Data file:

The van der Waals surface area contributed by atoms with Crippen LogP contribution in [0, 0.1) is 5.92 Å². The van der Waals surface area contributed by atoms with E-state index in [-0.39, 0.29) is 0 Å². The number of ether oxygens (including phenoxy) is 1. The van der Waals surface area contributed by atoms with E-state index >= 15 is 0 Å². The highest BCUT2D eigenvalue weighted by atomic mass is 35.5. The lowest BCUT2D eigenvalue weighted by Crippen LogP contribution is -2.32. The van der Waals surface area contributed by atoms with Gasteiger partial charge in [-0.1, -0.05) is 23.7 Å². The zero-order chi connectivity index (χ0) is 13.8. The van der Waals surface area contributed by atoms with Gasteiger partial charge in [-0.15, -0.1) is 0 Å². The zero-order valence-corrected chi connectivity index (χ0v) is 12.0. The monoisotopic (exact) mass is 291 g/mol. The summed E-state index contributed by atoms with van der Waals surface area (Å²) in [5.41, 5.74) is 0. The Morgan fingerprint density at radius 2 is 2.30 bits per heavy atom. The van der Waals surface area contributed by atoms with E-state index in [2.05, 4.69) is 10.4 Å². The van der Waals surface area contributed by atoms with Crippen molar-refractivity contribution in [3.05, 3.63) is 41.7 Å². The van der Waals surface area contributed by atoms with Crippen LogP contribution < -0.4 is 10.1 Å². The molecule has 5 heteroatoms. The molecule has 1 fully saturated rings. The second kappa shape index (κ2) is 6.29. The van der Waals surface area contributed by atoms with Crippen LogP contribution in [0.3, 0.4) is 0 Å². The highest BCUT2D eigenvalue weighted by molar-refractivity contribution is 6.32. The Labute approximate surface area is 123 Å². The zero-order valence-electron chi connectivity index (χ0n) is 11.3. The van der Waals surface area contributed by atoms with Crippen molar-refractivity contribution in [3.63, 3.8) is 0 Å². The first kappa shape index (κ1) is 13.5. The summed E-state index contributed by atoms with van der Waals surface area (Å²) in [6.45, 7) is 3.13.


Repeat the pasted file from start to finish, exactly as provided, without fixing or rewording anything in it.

The van der Waals surface area contributed by atoms with Crippen LogP contribution in [0, 0.1) is 5.92 Å². The van der Waals surface area contributed by atoms with E-state index in [-0.39, 0.29) is 0 Å². The number of ether oxygens (including phenoxy) is 1. The van der Waals surface area contributed by atoms with E-state index >= 15 is 0 Å². The highest BCUT2D eigenvalue weighted by atomic mass is 35.5. The lowest BCUT2D eigenvalue weighted by Crippen LogP contribution is -2.32. The van der Waals surface area contributed by atoms with Gasteiger partial charge in [-0.1, -0.05) is 23.7 Å². The zero-order chi connectivity index (χ0) is 13.8. The van der Waals surface area contributed by atoms with Gasteiger partial charge in [-0.15, -0.1) is 0 Å². The zero-order valence-corrected chi connectivity index (χ0v) is 12.0. The monoisotopic (exact) mass is 291 g/mol. The summed E-state index contributed by atoms with van der Waals surface area (Å²) in [5.41, 5.74) is 0. The Morgan fingerprint density at radius 2 is 2.30 bits per heavy atom. The van der Waals surface area contributed by atoms with E-state index in [2.05, 4.69) is 10.4 Å². The van der Waals surface area contributed by atoms with Crippen molar-refractivity contribution in [3.05, 3.63) is 41.7 Å². The van der Waals surface area contributed by atoms with Crippen LogP contribution < -0.4 is 10.1 Å². The molecule has 5 heteroatoms. The molecule has 1 fully saturated rings. The second kappa shape index (κ2) is 6.29. The van der Waals surface area contributed by atoms with Crippen LogP contribution in [0.3, 0.4) is 0 Å². The highest BCUT2D eigenvalue weighted by molar-refractivity contribution is 6.32. The Labute approximate surface area is 123 Å². The zero-order valence-electron chi connectivity index (χ0n) is 11.3. The van der Waals surface area contributed by atoms with Crippen molar-refractivity contribution in [3.63, 3.8) is 0 Å². The first kappa shape index (κ1) is 13.5. The summed E-state index contributed by atoms with van der Waals surface area (Å²) in [6.45, 7) is 3.13.